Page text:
Geoff Palmer and James Croft from Ray White Rural are handling the sale of Longacres which will be auctioned on November 29.
Feed on large scale NSW Western division holdings
Low cost grazing country in New South Wales’ far west is already attracting strong inquiry from drought-stricken producers in northern New South Wales.
Nangunyah and Glenlyon Stations, spanning 70,052ha, are being offered as a whole or separately by David Russell from Landmark Russell Cobar.
Located 50km north of Wanaaring or 245km north west of Bourke, the two holdings have a $3.56m ($50.81/ha) price tag.
Mr Russell said while conditions are very dry, there is still plenty of feed.
“There is a coverage of dry herbage on Nangunyah, including good stands of edible mulga following reasonable storms earlier this year.”
The country is generally flat red loam with gentle rises, grey soil around box swamps and gilgai areas, ideal for goats or cattle, according to Mr Russell.
“Most of the inquiry is coming from locals and eastern New South Wales. Interested producers from Armidale are seeking country with edible fodder and drought tolerant timber. As a result, the property should sell quickly,” he said.
The two stations are watered by earth dams, sub artesian bores and solar pump systems, as well as various pipelines and concrete and poly storages and concrete troughs.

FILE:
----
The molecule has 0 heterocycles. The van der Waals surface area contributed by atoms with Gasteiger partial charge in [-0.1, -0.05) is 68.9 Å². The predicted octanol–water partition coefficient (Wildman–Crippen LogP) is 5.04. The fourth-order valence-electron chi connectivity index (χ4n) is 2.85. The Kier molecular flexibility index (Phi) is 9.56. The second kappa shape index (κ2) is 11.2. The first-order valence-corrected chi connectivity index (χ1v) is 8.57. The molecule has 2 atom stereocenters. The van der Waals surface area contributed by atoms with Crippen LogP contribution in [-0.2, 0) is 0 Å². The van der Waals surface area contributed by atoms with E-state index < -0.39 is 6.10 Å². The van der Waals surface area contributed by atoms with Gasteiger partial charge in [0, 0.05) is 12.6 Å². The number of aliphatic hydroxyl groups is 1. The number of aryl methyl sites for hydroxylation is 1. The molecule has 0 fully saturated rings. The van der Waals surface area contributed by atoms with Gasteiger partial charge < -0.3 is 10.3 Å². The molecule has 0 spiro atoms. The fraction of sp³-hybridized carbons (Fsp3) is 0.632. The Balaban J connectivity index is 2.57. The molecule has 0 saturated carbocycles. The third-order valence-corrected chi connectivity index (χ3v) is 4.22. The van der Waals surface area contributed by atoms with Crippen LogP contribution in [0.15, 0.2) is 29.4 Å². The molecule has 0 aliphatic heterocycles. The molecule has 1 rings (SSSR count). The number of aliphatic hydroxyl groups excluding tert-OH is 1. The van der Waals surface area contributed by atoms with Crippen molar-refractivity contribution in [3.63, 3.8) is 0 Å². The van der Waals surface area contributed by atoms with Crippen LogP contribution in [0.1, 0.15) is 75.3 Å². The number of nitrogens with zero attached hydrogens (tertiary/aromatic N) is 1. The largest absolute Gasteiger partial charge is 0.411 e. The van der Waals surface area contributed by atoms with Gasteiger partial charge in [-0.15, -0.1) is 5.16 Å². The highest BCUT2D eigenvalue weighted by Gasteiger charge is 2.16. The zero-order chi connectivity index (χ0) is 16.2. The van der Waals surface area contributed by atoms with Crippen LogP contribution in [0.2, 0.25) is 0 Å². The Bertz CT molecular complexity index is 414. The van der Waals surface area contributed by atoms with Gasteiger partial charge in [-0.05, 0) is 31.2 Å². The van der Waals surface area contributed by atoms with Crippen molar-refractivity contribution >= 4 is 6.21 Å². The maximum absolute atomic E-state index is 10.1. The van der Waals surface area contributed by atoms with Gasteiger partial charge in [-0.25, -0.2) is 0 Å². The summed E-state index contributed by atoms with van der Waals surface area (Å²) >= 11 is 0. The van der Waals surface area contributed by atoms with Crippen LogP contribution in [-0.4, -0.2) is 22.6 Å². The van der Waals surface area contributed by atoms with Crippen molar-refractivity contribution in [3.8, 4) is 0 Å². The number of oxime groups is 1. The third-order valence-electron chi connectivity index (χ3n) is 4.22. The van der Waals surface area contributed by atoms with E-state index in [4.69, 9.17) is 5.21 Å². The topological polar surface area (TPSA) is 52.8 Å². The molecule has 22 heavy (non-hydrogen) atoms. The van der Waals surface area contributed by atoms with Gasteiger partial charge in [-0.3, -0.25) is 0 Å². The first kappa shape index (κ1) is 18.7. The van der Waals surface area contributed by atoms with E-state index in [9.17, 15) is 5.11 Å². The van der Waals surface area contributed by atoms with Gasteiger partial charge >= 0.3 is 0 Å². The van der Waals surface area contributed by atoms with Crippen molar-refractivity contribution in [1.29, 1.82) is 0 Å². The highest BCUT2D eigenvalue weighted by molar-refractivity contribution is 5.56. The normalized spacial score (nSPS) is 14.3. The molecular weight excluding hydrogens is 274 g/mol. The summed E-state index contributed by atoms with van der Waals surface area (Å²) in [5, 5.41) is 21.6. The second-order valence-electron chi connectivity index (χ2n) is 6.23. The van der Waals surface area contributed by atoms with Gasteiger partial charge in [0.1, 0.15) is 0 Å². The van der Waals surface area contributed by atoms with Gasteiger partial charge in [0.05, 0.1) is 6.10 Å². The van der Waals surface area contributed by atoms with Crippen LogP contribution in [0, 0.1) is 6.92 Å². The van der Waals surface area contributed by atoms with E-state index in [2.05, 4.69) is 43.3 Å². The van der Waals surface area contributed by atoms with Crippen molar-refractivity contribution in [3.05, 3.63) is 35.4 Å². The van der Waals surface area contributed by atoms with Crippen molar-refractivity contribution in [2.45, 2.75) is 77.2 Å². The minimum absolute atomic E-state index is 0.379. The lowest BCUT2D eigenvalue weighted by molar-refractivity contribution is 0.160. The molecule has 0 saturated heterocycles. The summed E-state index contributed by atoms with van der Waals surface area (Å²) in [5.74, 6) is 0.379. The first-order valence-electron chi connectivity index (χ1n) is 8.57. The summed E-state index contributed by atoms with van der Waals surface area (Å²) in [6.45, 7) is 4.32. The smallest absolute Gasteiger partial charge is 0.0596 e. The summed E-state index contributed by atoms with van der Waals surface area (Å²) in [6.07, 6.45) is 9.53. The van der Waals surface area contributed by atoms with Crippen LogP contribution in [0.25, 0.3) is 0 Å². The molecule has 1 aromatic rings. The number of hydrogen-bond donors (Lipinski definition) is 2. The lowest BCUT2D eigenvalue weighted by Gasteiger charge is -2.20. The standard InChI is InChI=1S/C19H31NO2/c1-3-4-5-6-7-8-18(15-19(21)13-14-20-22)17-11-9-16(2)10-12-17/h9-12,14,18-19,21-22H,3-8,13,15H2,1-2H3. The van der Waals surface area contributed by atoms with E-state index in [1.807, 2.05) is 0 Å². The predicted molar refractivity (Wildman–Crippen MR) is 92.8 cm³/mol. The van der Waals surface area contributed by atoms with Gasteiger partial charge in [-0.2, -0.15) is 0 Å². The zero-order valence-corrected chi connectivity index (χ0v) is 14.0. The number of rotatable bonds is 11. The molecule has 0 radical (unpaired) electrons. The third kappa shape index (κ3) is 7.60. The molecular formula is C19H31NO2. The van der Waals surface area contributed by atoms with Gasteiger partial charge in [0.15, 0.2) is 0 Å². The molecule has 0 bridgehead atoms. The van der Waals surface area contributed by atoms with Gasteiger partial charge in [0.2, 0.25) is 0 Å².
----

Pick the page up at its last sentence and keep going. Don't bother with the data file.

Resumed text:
Nangunyah and Glenlyon, rated to carry 12,800 dry sheep equivalents, were running Angus breeding cows before being destocked.
The Brown family has owned the adjoining Nangunyah, Glenlyon and Nardoo Stations since 1923, but has now decided to wind down its assets and retain just the 56,656ha Nardoo.
Boree on NSW Northern Tablelands
CBRE Agribusiness is offering to the market Boree, situated in an area regarded as some of the finest tablelands grazing land in New South Wales.
The blue ribbon, high rainfall grazing property spans 1111ha and is located within the Northern Tablelands region, 7km west of Walcha.
Boree features fertile soils, quality improvements and secure water sources.
There is an extensive reticulated water system and laneway network, boosting both management and productivity efficiency.
Over the last seven years, the property has displayed the capacity to background an average of 1850 steers per annum on a nine to 10-month trade. This equates to between 15,000 to 20,000 DSE or 14 to 18 DSE per hectare on an annualised basis.